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  • Sep 17, 2018

10 Tips to Increase Email Opens and Engagement

When it comes to creating and using a robust, omnichannel marketing experience, email marketing will almost always be one of the first avenues that comes to mind. As we’re sure you may know from personal experience, a lot of email reading happens on a mobile device (specifically phones). This is further evidenced by Litmus’ “Email Client Market Share Trends” report from June of 2018, which said that mobile opens account for 46% of all email opens, while desktop opens sit at 18%. Therefore, when you’re creating emails to use in an outreach or nurture campaign, you need to make sure the customer experience across devices is seamless. This starts with mobile responsive website design, which means content is properly displayed and easy-to-navigate no matter how it is being viewed.

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So where do you begin once you start crafting emails? What elements should be on your checklist for making your email outreach mobile-friendly? Read on below for ten tips to make your emails shine on mobile devices!

1. Use short subject lines

Be aware that some email clients will not display full subject lines, so think of making them 40 characters (or 5 to 6 words) or less. You can also just make sure the most catchy/important parts of your message display at the front of the subject line.

2. Use a single-column email template

Multiple columns within emails may look great on desktop, but on mobile they can be far too condensed and difficult-to-read. Additionally, they may require some scrolling, which can turn mobile users off. Make sure when designing your emails within a marketing automation tool or developing HTML, you’re using a single column to simply and spotlight your content.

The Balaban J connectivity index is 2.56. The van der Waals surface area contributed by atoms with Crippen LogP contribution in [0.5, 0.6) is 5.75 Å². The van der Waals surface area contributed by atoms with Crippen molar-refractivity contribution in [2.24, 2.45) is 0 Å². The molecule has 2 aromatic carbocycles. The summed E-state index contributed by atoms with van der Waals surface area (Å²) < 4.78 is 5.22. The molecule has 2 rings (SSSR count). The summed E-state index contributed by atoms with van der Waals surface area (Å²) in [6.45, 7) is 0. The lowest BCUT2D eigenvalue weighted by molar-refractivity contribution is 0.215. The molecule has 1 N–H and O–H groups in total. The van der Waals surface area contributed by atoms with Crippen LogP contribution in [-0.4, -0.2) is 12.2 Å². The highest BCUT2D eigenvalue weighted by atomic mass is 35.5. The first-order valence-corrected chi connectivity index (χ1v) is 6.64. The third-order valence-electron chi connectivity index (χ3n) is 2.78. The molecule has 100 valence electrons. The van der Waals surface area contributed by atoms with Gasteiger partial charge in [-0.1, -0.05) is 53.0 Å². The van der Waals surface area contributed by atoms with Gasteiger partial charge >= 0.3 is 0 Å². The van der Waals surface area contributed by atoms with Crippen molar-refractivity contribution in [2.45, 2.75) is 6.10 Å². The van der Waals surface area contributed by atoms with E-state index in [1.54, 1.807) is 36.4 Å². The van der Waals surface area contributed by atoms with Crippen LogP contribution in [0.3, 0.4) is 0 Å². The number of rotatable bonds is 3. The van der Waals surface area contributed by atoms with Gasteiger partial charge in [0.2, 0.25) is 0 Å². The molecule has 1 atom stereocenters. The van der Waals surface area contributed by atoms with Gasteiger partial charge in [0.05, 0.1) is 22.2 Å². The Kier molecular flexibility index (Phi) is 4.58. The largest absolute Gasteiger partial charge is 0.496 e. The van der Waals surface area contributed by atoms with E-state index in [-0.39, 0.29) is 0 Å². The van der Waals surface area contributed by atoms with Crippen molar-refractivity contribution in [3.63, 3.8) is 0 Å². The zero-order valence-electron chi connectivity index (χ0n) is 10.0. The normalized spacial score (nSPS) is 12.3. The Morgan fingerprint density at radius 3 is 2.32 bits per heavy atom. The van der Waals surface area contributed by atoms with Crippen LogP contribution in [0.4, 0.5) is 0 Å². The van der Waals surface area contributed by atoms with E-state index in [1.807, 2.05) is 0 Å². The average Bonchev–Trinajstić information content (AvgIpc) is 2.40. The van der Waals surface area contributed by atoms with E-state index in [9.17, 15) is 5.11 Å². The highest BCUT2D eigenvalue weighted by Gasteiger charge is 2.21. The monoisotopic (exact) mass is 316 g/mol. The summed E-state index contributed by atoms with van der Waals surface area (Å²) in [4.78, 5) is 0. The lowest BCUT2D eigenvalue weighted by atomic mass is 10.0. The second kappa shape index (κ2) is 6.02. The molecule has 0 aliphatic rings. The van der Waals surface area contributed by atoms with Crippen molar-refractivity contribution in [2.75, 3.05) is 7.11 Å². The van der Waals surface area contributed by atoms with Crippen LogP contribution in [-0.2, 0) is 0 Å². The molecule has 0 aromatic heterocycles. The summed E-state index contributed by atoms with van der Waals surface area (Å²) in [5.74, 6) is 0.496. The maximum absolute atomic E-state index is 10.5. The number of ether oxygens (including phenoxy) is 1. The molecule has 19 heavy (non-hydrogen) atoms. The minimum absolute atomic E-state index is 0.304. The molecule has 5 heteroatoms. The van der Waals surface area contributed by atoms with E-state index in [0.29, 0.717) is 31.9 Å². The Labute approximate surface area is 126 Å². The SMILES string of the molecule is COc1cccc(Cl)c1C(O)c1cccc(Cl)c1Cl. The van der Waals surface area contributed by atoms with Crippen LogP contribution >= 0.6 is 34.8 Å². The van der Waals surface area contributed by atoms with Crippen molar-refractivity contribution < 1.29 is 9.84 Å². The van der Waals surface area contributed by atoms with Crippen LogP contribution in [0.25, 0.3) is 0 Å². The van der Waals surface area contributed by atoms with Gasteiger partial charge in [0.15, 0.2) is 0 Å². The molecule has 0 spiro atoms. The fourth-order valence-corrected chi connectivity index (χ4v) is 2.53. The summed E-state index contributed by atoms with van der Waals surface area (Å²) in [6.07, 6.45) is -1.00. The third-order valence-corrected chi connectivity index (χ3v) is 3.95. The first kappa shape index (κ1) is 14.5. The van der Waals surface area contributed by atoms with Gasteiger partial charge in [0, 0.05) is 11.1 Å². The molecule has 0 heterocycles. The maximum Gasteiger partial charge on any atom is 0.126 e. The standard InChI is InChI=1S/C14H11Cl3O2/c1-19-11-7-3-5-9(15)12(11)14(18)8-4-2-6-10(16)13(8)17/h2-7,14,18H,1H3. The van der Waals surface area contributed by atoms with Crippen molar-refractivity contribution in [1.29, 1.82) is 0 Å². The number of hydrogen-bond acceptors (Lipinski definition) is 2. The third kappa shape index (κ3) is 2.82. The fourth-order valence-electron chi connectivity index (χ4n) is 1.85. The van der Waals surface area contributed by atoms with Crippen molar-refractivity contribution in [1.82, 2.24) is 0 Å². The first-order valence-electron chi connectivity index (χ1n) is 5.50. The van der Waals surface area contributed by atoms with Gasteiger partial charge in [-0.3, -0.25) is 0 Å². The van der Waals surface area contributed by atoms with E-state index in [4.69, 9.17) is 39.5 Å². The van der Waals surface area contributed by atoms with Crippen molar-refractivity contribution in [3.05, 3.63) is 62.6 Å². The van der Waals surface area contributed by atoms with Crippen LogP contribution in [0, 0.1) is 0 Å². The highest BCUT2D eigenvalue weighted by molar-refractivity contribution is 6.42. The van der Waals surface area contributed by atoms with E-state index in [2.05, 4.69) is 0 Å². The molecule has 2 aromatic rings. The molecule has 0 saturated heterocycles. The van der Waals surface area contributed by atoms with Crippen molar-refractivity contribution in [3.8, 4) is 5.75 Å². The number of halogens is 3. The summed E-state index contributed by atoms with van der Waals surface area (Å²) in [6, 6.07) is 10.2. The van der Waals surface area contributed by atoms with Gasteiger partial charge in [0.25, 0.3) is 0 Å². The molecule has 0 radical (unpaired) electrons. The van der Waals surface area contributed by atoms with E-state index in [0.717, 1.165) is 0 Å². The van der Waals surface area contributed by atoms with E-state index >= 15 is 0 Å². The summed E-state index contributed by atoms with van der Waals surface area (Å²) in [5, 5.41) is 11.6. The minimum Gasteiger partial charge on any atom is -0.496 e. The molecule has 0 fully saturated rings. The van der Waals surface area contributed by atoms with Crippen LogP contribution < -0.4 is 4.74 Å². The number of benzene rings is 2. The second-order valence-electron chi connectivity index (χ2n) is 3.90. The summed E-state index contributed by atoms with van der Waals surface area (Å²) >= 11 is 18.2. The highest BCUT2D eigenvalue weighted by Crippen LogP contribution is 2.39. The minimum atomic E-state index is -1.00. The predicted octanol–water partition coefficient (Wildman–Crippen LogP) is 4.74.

3. Keep your email width at 600 or fewer pixels

Understanding that there are exceptions to mobile devices handing responsive designs is important when creating emails that will, most likely, be read on mobile. That being said, if your emails are 600 pixels or less in width, users will have zero issues when viewing emails not on a desktop. Accomplish this by setting a width attribute in your email template’s table tag to 600 pixels or use the CSS width property to make this adjustment.

4. Use larger/legible fonts

While using size 8 or 10 fonts seems like a good idea for minimizing scrolls, small screens make these already-small fonts even smaller thus making the reader squint or zoom in order to see what you’re communicating. Try to stick to font size 12-14 to keep people from deleting the email prematurely.

5. Keep images small

It is a nice touch to break up emails with images or graphics, but it is important that you use smaller ones in order to reduce load times and bandwidth. A lot of mobile devices operate on a 3G or slower connections, so loading speed is vital to the success of your emails. While you can use responsive design to code loading techniques, less technically savvy users can shrink images by 50 percent and compress them at a higher rate than normal.

6. Make your Call-to-Action eye-catching

Your call to action (CTA) is how you make an email truly a tool of conversion, and should make your reader do something, such as clink a button or link that takes them further down the prospecting funnel. Make sure CTAs are large, easy-to-read and easy-to-click with a finger or stylus. Compelling CTAs are often brightly colored and at least 40 pixels square.

7. Avoid images as CTAs

Images can be flagged as spammy, or not displayed by certain email clients, so using them as a call to action may not be the best way to make sure it is visible. If you think the image as a CTA will make all of the difference in the world, at least be sure to use a descriptive alt tag that matches the CTA text, thus still providing an actionable item even if the image doesn’t load.

8. Do not use menu bars if it can be avoided

Menu, or navigation, bars are not necessary in emails, and can prove to be more frustrating than useful. Avoid them completely and stick to basic images and links.

9. Keep links spaced out

Stacking links (meaning not using an adequate amount of space in between each line) can be difficult to navigate on small screens, and frustrating to click when they increase the risk of clicking the unintended link. Multiple links in an email may be necessary – just make sure they are distinct and formatted in a way that makes them so.

10. Keep different mobile device sizes in mind when testing

Not all mobile devices are created equal, with phones even varying in size between different makes, models and production years. When you’re testing emails, make sure you test them on various devices and screen sizes.

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